Finding Paradise is the long-awaited sequel to 2011’s To The Moon, a game I reviewed previously and greatly enjoyed. Like its predecessor, Finding Paradise is a story about memory, love and regret, told through a sci-fi lens and presented as a low-res JRPG without any RPG elements.
In both games, you play agents of Sigmund Corp, a company that offers a memory alteration service to elderly clients. People with regrets or unfulfilled dreams and aspirations tell Sigmund how they wish their life had gone, and Sigmund sends a couple of agents equipped with an Inception-style mind-entering machine to them on their deathbed. These agents hook the client up to the machine, enter their memories, and make alterations at key points which have a ripple affect that recreates the client’s remembered life in line with their wishes, allowing them to die at peace.
Beyond just being a fascinating premise, it’s one that naturally leads to the kind of stories that games are pretty good at telling. The player’s characters move through their client’s memories mostly as invisible observers. Each stage of memory is presented as a place – the client’s home, a park, a school – and the player clicks on objects to invoke brief scenes of memory around those objects. The most personal and important objects are termed mementos and used to move between stages, which progress backwards through the client’s life, from their most recent memories to their earliest. As these vignettes unfold, connections between them become apparent, and the player figures out not only how to achieve the client’s desired wish, but also the deep motivations behind the wish.
In To The Moon, the inner story of John and his desire to go to the moon took centre stage, but Finding Paradise gives a bit more space to the series arc, with more time dedicated to the player characters and Sigmund Corp itself. This game’s inner story, of a man named Colin with a far more ambiguous wish than to become an astronaut, also more directly questions the series premise: is it right to alter someone’s memories to make them happy? It’s a lower-key, much less straightforward story than that of To The Moon that doesn’t deliver the same pure catharsis at the end, but leaves the player with a lot to ponder.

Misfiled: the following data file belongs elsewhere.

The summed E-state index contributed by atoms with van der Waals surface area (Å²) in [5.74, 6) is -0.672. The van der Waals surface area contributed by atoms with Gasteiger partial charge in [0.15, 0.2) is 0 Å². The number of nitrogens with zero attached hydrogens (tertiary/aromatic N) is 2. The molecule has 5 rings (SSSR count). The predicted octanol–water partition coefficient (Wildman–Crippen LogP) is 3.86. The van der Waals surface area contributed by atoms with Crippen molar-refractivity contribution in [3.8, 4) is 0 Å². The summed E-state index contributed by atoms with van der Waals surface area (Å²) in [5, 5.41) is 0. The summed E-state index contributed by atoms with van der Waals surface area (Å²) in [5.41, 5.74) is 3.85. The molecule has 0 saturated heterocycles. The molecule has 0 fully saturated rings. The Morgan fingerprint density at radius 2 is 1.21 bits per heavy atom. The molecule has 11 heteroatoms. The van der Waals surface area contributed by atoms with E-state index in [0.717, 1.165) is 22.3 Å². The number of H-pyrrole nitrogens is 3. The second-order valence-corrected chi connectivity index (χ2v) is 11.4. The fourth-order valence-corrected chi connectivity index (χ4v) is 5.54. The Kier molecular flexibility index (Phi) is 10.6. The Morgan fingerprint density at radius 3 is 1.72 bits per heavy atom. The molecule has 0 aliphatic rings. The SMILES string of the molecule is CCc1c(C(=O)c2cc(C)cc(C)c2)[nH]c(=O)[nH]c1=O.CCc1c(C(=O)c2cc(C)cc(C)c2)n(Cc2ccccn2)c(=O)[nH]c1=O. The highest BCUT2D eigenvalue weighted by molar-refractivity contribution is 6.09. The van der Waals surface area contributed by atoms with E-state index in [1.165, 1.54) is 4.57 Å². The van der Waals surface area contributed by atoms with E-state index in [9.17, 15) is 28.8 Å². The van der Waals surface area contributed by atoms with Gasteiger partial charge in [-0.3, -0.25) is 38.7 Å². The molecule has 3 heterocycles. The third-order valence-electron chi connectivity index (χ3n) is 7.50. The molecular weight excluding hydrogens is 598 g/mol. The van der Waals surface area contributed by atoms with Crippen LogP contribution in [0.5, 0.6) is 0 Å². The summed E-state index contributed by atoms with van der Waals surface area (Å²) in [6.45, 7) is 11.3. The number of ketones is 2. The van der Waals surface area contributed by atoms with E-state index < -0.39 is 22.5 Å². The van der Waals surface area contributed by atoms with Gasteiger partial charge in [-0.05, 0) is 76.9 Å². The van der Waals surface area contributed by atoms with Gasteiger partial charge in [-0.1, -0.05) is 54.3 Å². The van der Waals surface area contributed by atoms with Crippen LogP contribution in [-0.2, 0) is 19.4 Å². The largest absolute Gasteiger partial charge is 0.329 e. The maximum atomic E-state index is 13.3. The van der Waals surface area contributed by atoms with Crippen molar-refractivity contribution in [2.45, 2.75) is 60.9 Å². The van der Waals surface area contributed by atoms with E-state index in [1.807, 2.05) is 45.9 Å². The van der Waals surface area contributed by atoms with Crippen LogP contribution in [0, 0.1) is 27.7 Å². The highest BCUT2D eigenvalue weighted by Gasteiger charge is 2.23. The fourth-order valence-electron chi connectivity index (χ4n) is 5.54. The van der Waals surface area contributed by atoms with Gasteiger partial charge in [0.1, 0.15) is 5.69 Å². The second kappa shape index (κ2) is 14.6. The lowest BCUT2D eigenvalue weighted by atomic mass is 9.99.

Finding Paradise’s gameplay is about the same as its predecessor’s: mostly you just click on things, but there’s also a little puzzley minigame for preparing mementos (slightly more sophisticated and interesting than the previous game’s) and a couple of optional arcade sequences that serve more as jokes of the Scott Pilgrim kind than core parts of the game.
Superficially, Finding Paradise looks identical to its predecessor, but in this installment the lovely pixel art is complemented by increasingly expressive animation. Characters move and emote in a delightful variety of ways, and this is all the more impressive considering the game’s tiny resolution. This is likely owing to creator Kan Gao’s experiment with purely visual storytelling in A Bird Story – though that was not well received1, developing it likely gave him an awareness of visual storytelling which definitely strengthens this effort.
Incidentally, the tiny resolution can be a minor annoyance on larger screens and for sensitive mice (mouses? meeses?). As with many other RPG Maker games and AGS games, this is only going to get worse as screens get bigger and resolutions smaller. The minor annoyance I noted in my previous review – that the cursor takes on the appearance of an hourglass to convey a meaning other than “loading, please wait, don’t click” – is still present, and caught me out the first time.
The soundtrack is good, but I didn’t notice it quite as much while playing as I did the first game’s, barring a couple of particular tracks.
Finding Paradise is more of what made To The Moon great, and so if you enjoyed that game, you should definitely play this one, especially if you’re itching for the further development of those sequel hooks dropped at the end. And with any luck it’ll be less than six years before we see further development of the ones dropped in this installment.
I’ve not played it myself, largely because I felt so much of To The Moon’s strength lay in its writing without which, well, meh. ↩︎